Monday, 10 December 2012 15:34
Finance Secretary John Swinney delivered a statement on public sector pensions in the Scottish Parliament on 28th November 2012. Whilst re-emphasising that UK Government sets the basic terms for public service pensions in Scotland he outlined the clarifications he has received from UK Ministers on the extent to which the Scottish Government has the flexibility to negotiate the detail of Scottish schemes.
Four key aspects of pension policy were clarified:
1. The UK Government's approach to employee contributions in 2013-14 and the Scottish Government's response.
The UK Government expects increased employee contributions in Scotland from April 2013, for a second year. The Scottish Government would face a £100 million budget reduction for every year that the increases are not applied. Mr Swinney stated that the Scottish Government has no effective choice but to implement a second year of increases for members of the NHS, Teachers, Police and Fire pensions schemes.
Increases will not be imposed upon the Local Government Pension Scheme, reflecting the responsibility that local authorities have for the scheme.
2. The latest position on long term pensions reform and how it relates to Scottish pension schemes.
The UK Public Service Pensions Bill and discussions with the Chief Secretary of the Treasury have made clear that current final salary schemes must be closed by April 2015 and new schemes put in their place, though there are protections for people within ten years of retirement.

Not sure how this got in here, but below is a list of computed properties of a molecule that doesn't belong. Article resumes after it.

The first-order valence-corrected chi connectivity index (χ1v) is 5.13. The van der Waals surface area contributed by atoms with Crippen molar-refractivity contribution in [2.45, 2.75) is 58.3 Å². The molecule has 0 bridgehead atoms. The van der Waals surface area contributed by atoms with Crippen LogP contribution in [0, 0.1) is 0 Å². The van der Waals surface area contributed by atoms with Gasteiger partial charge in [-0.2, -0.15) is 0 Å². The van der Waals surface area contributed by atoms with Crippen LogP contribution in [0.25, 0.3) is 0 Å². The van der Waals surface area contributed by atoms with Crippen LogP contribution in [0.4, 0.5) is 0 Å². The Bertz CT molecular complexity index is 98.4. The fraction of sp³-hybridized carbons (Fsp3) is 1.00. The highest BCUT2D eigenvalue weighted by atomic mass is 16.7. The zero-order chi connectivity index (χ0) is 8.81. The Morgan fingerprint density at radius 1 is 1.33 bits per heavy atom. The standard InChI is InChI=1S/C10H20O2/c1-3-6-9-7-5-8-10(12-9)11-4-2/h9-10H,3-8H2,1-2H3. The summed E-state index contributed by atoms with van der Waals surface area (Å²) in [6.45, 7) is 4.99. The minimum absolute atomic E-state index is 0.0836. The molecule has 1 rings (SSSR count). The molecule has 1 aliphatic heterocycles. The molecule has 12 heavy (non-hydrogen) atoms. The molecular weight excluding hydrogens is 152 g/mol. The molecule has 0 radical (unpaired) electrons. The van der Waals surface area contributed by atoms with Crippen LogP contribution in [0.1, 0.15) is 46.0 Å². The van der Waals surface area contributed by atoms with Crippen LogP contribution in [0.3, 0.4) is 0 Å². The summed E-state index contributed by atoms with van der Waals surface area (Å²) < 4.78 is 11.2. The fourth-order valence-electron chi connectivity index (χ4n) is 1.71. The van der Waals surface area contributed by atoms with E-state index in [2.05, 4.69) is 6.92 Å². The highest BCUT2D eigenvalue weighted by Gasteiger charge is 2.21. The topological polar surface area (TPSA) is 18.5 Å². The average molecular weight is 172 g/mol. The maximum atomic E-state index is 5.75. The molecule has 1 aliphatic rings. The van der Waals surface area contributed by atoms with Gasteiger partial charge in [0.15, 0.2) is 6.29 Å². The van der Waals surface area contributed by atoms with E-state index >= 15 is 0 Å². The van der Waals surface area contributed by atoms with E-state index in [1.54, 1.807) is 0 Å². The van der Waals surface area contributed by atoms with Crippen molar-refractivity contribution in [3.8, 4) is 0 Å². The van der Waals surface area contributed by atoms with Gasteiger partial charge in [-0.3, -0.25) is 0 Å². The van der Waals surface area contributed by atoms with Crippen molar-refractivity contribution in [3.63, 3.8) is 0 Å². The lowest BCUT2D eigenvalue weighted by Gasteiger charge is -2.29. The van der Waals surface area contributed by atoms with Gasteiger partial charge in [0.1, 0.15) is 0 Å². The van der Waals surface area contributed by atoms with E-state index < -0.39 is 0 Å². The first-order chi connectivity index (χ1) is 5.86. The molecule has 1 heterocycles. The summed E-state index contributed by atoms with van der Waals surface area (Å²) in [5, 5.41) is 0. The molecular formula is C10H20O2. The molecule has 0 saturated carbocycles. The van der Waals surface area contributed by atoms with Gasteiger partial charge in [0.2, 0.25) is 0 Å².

It has also been made clear that the Bill requires Normal Pensions Age to equal the State Pension Age – or age 60 for police officers and fire fighters.
Mr Swinney reaffirmed the Scottish Government's commitment to engage in meaningful discussions with its negotiating partners in order to utilise the remaining flexibilities required to deliver reformed schemes which reflected Scottish circumstances.
3. Issues raised by the UK Government's Public Service Pensions Bill.
The draft of the Public Service Pensions Bill proposes the withdraw of the Scottish Government's ability to set the pension terms for a small number of public bodies and individual office holders. Mr Swinney used his statement to lodge a Legislative Consent Memorandum setting-out the Scottish Government's position of opposition on this issue.
4. The next steps.
Mr Swinney concluded that the implementation timetable remains the greatest issue. Only 28 months remain to conclude negotiations; prepare the necessary legislation; and ensure that employers and scheme administrators can prepare their systems and processes, before the April 2015 deadline set by the UK Government for implementation of new schemes.
Mr Swinney urged the Scottish Government's negotiating partners to use the clarity he has provided to reach conclusions on the terms of new pension schemes as swiftly as possible to give certainty to those affected by the reforms in Scotland.